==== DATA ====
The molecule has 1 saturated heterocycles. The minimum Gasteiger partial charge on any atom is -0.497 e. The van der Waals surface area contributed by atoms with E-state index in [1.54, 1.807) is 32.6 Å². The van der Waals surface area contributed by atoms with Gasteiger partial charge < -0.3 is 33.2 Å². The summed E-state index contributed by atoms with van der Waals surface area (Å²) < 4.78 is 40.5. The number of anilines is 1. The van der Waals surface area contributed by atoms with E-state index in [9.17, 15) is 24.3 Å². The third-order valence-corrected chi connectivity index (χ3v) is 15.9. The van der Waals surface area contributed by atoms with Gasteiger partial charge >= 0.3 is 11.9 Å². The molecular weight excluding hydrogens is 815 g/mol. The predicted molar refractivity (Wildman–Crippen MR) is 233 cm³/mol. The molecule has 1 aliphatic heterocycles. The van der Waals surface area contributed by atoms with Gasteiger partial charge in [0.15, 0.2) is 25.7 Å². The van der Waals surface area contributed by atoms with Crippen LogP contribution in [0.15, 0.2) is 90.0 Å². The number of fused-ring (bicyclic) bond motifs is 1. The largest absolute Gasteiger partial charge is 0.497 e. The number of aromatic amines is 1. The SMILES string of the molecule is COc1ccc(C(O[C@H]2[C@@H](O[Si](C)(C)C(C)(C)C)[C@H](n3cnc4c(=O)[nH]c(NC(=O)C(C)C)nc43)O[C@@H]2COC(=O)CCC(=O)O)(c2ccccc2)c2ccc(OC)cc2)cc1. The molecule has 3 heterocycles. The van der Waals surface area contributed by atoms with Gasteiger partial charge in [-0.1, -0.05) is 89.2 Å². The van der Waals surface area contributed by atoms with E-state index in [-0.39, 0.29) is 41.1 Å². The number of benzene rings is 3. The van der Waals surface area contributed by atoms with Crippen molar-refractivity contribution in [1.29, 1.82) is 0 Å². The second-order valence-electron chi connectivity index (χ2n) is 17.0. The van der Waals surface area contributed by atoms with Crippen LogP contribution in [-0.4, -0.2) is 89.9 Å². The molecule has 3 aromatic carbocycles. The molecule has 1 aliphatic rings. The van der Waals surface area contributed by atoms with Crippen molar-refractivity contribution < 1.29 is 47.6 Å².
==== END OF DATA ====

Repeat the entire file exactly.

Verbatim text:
The molecule has 1 saturated heterocycles. The minimum Gasteiger partial charge on any atom is -0.497 e. The van der Waals surface area contributed by atoms with E-state index in [1.54, 1.807) is 32.6 Å². The van der Waals surface area contributed by atoms with Gasteiger partial charge < -0.3 is 33.2 Å². The summed E-state index contributed by atoms with van der Waals surface area (Å²) < 4.78 is 40.5. The number of anilines is 1. The van der Waals surface area contributed by atoms with E-state index in [9.17, 15) is 24.3 Å². The third-order valence-corrected chi connectivity index (χ3v) is 15.9. The van der Waals surface area contributed by atoms with Gasteiger partial charge >= 0.3 is 11.9 Å². The molecular weight excluding hydrogens is 815 g/mol. The predicted molar refractivity (Wildman–Crippen MR) is 233 cm³/mol. The molecule has 1 aliphatic heterocycles. The van der Waals surface area contributed by atoms with Gasteiger partial charge in [0.15, 0.2) is 25.7 Å². The van der Waals surface area contributed by atoms with Crippen LogP contribution in [0.15, 0.2) is 90.0 Å². The number of fused-ring (bicyclic) bond motifs is 1. The largest absolute Gasteiger partial charge is 0.497 e. The number of aromatic amines is 1. The SMILES string of the molecule is COc1ccc(C(O[C@H]2[C@@H](O[Si](C)(C)C(C)(C)C)[C@H](n3cnc4c(=O)[nH]c(NC(=O)C(C)C)nc43)O[C@@H]2COC(=O)CCC(=O)O)(c2ccccc2)c2ccc(OC)cc2)cc1. The molecule has 3 heterocycles. The van der Waals surface area contributed by atoms with Gasteiger partial charge in [-0.1, -0.05) is 89.2 Å². The van der Waals surface area contributed by atoms with E-state index in [-0.39, 0.29) is 41.1 Å². The number of benzene rings is 3. The van der Waals surface area contributed by atoms with Crippen molar-refractivity contribution in [1.29, 1.82) is 0 Å². The second-order valence-electron chi connectivity index (χ2n) is 17.0. The van der Waals surface area contributed by atoms with Crippen LogP contribution in [-0.4, -0.2) is 89.9 Å². The molecule has 3 aromatic carbocycles. The molecule has 1 aliphatic rings. The van der Waals surface area contributed by atoms with Crippen molar-refractivity contribution < 1.29 is 47.6 Å².